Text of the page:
While I applaud any attempt to put a new spin on an old debate ("Beyond classification", 24 July), I think Kevin Sharpe is wrong.
The idea that "without traditional examinations ... students rightly see little need to think outside this particular exercise" is fundamentally flawed. Traditional examinations, which are still heavily weighted in many universities, tend to reward rote learning, not critical thinking.
The likelihood that many students in the past were critical thinkers was not the result of examinations or lack of modularisation, but arose from the fact that the university system was highly selective, catering only to a small percentage of the relevant age cohort. It is not surprising that extending that system to a larger percentage of that cohort has required different assessment strategies and outcomes.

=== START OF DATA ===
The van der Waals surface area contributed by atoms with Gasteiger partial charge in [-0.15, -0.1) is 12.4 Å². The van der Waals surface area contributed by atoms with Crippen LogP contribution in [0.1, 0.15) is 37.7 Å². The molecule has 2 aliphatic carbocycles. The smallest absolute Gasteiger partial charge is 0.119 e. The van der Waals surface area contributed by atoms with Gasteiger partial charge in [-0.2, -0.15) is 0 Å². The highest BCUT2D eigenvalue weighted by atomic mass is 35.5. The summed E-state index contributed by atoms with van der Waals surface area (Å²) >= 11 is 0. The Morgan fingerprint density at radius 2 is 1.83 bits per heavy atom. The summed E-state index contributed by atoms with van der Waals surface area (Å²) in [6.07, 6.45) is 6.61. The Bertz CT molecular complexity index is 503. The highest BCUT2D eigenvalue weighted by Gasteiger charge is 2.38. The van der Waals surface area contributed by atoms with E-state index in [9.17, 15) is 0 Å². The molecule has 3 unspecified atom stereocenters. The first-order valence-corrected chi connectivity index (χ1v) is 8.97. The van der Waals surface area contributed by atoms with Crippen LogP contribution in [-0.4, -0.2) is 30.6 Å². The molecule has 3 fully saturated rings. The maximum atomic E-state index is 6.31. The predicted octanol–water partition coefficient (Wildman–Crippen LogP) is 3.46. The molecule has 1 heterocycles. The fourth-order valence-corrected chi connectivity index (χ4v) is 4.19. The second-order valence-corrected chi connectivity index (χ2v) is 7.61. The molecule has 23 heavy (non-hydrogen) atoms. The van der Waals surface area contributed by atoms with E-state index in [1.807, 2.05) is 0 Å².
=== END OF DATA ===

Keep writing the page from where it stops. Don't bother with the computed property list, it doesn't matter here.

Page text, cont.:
The problem with the degree classification system is not that it tends towards a clustering of outcomes: that was always the case, although the clustering was at the 2:2-2:1 range rather than 2:1-first. This may or may not mean grade inflation. But it is surely more meaningful in any system, especially one that is open to a wider percentage of the relevant age cohort, to have some differentiation, which entails additional information for students and their potential employers.
Transcripts will help. But removing the clumsy degree classification altogether would be infinitely more effective. Grade point averages, for instance, are a far more subtle and useful way of classifying outcomes.
Degrees are no longer what they were. But that does not mean they are meaningless, nor that we should yearn for bygone days that had their own problems.
Ray Stokes, Professor of business history, University of Glasgow.